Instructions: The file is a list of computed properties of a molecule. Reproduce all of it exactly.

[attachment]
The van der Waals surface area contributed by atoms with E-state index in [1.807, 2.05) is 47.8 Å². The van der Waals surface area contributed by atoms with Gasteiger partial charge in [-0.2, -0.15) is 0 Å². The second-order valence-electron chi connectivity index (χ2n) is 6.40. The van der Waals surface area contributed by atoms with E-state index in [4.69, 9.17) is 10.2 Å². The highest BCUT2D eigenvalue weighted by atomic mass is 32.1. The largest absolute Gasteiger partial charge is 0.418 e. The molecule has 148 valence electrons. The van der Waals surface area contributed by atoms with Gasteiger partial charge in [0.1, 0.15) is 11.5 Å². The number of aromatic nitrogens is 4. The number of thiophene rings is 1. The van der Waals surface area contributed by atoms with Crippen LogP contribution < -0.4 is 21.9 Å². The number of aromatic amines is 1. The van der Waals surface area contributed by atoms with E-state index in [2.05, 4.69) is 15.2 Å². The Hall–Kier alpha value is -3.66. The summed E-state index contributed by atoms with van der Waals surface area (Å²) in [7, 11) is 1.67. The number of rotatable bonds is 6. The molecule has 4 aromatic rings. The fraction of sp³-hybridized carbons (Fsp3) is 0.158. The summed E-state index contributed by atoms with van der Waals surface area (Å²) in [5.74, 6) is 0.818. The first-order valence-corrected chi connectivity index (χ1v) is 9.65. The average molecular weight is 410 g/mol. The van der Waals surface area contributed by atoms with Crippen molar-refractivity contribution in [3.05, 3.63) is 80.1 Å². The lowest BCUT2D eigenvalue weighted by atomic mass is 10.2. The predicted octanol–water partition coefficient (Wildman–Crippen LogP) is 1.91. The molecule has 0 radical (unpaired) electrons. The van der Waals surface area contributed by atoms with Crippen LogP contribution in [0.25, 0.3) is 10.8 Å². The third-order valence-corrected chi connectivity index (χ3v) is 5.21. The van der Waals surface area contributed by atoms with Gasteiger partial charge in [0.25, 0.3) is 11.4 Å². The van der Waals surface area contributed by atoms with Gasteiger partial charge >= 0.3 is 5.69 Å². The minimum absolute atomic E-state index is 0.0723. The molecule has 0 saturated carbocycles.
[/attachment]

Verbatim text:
The van der Waals surface area contributed by atoms with E-state index in [1.807, 2.05) is 47.8 Å². The van der Waals surface area contributed by atoms with Gasteiger partial charge in [-0.2, -0.15) is 0 Å². The second-order valence-electron chi connectivity index (χ2n) is 6.40. The van der Waals surface area contributed by atoms with E-state index in [4.69, 9.17) is 10.2 Å². The highest BCUT2D eigenvalue weighted by atomic mass is 32.1. The largest absolute Gasteiger partial charge is 0.418 e. The molecule has 148 valence electrons. The van der Waals surface area contributed by atoms with Gasteiger partial charge in [0.1, 0.15) is 11.5 Å². The number of aromatic nitrogens is 4. The number of thiophene rings is 1. The van der Waals surface area contributed by atoms with Crippen LogP contribution < -0.4 is 21.9 Å². The number of aromatic amines is 1. The van der Waals surface area contributed by atoms with E-state index in [2.05, 4.69) is 15.2 Å². The Hall–Kier alpha value is -3.66. The summed E-state index contributed by atoms with van der Waals surface area (Å²) in [7, 11) is 1.67. The number of rotatable bonds is 6. The molecule has 4 aromatic rings. The fraction of sp³-hybridized carbons (Fsp3) is 0.158. The summed E-state index contributed by atoms with van der Waals surface area (Å²) in [5.74, 6) is 0.818. The first-order valence-corrected chi connectivity index (χ1v) is 9.65. The average molecular weight is 410 g/mol. The van der Waals surface area contributed by atoms with Crippen molar-refractivity contribution in [3.05, 3.63) is 80.1 Å². The lowest BCUT2D eigenvalue weighted by atomic mass is 10.2. The predicted octanol–water partition coefficient (Wildman–Crippen LogP) is 1.91. The molecule has 0 radical (unpaired) electrons. The van der Waals surface area contributed by atoms with Crippen LogP contribution in [0.25, 0.3) is 10.8 Å². The third-order valence-corrected chi connectivity index (χ3v) is 5.21. The van der Waals surface area contributed by atoms with Gasteiger partial charge in [0.25, 0.3) is 11.4 Å². The van der Waals surface area contributed by atoms with Gasteiger partial charge >= 0.3 is 5.69 Å². The minimum absolute atomic E-state index is 0.0723. The molecule has 0 saturated carbocycles.